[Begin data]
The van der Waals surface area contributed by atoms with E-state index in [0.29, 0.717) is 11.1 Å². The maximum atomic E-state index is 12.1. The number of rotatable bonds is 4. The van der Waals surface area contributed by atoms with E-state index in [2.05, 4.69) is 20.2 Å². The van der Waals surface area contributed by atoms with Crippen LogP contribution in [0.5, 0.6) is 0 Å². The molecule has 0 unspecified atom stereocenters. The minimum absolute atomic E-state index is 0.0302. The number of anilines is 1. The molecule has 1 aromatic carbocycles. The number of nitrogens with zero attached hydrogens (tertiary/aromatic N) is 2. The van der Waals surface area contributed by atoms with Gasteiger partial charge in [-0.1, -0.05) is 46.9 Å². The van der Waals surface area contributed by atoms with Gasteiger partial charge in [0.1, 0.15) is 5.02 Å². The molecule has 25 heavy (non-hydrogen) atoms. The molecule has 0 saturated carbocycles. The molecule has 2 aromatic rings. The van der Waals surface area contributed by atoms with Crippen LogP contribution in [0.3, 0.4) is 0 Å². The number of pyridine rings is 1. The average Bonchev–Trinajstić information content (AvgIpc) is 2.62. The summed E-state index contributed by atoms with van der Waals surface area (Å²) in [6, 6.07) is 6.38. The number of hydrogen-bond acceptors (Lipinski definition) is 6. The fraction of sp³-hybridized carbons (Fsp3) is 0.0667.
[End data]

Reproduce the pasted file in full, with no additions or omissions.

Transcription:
The van der Waals surface area contributed by atoms with E-state index in [0.29, 0.717) is 11.1 Å². The maximum atomic E-state index is 12.1. The number of rotatable bonds is 4. The van der Waals surface area contributed by atoms with E-state index in [2.05, 4.69) is 20.2 Å². The van der Waals surface area contributed by atoms with Crippen LogP contribution in [0.5, 0.6) is 0 Å². The molecule has 0 unspecified atom stereocenters. The minimum absolute atomic E-state index is 0.0302. The number of anilines is 1. The molecule has 1 aromatic carbocycles. The number of nitrogens with zero attached hydrogens (tertiary/aromatic N) is 2. The van der Waals surface area contributed by atoms with Gasteiger partial charge in [-0.1, -0.05) is 46.9 Å². The van der Waals surface area contributed by atoms with Gasteiger partial charge in [0.1, 0.15) is 5.02 Å². The molecule has 25 heavy (non-hydrogen) atoms. The molecule has 0 saturated carbocycles. The molecule has 2 aromatic rings. The van der Waals surface area contributed by atoms with Crippen LogP contribution in [0.3, 0.4) is 0 Å². The number of pyridine rings is 1. The average Bonchev–Trinajstić information content (AvgIpc) is 2.62. The summed E-state index contributed by atoms with van der Waals surface area (Å²) in [6, 6.07) is 6.38. The number of hydrogen-bond acceptors (Lipinski definition) is 6. The fraction of sp³-hybridized carbons (Fsp3) is 0.0667.